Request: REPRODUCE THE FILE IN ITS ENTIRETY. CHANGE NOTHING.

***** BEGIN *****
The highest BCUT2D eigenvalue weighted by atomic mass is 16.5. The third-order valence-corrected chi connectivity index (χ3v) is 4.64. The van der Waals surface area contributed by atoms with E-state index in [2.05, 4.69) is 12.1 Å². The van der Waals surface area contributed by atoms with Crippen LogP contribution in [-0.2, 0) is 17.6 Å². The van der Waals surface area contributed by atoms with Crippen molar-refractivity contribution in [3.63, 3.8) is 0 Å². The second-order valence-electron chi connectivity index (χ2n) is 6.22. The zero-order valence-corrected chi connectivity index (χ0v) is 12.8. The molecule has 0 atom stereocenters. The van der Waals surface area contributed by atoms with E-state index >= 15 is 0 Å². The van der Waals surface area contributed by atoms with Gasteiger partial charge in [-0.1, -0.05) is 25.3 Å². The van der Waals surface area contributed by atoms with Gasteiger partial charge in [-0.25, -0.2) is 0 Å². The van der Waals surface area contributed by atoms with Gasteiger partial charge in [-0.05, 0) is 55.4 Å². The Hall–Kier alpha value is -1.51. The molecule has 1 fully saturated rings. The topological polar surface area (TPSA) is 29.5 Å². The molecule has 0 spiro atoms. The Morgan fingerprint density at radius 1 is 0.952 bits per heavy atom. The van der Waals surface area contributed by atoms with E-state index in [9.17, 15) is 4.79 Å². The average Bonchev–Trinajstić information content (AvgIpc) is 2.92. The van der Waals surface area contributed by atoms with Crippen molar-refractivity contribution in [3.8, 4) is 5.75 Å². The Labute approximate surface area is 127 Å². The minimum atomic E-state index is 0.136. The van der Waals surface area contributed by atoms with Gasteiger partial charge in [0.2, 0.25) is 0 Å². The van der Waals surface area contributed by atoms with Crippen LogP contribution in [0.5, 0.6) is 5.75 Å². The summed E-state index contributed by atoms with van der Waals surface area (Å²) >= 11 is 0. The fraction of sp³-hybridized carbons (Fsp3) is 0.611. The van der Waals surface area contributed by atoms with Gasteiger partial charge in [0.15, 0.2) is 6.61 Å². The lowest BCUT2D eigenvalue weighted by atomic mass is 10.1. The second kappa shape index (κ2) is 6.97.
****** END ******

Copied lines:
The highest BCUT2D eigenvalue weighted by atomic mass is 16.5. The third-order valence-corrected chi connectivity index (χ3v) is 4.64. The van der Waals surface area contributed by atoms with E-state index in [2.05, 4.69) is 12.1 Å². The van der Waals surface area contributed by atoms with Crippen LogP contribution in [-0.2, 0) is 17.6 Å². The van der Waals surface area contributed by atoms with Crippen molar-refractivity contribution in [3.63, 3.8) is 0 Å². The second-order valence-electron chi connectivity index (χ2n) is 6.22. The zero-order valence-corrected chi connectivity index (χ0v) is 12.8. The molecule has 0 atom stereocenters. The van der Waals surface area contributed by atoms with E-state index >= 15 is 0 Å². The van der Waals surface area contributed by atoms with Gasteiger partial charge in [-0.1, -0.05) is 25.3 Å². The van der Waals surface area contributed by atoms with Gasteiger partial charge in [-0.25, -0.2) is 0 Å². The van der Waals surface area contributed by atoms with Gasteiger partial charge in [-0.05, 0) is 55.4 Å². The Hall–Kier alpha value is -1.51. The molecule has 1 fully saturated rings. The topological polar surface area (TPSA) is 29.5 Å². The molecule has 0 spiro atoms. The Morgan fingerprint density at radius 1 is 0.952 bits per heavy atom. The van der Waals surface area contributed by atoms with E-state index in [9.17, 15) is 4.79 Å². The average Bonchev–Trinajstić information content (AvgIpc) is 2.92. The van der Waals surface area contributed by atoms with Crippen molar-refractivity contribution in [3.8, 4) is 5.75 Å². The Labute approximate surface area is 127 Å². The minimum atomic E-state index is 0.136. The van der Waals surface area contributed by atoms with Gasteiger partial charge in [0.2, 0.25) is 0 Å². The van der Waals surface area contributed by atoms with Crippen LogP contribution in [0.5, 0.6) is 5.75 Å². The summed E-state index contributed by atoms with van der Waals surface area (Å²) >= 11 is 0. The fraction of sp³-hybridized carbons (Fsp3) is 0.611. The van der Waals surface area contributed by atoms with Gasteiger partial charge in [0.15, 0.2) is 6.61 Å². The lowest BCUT2D eigenvalue weighted by atomic mass is 10.1. The second kappa shape index (κ2) is 6.97.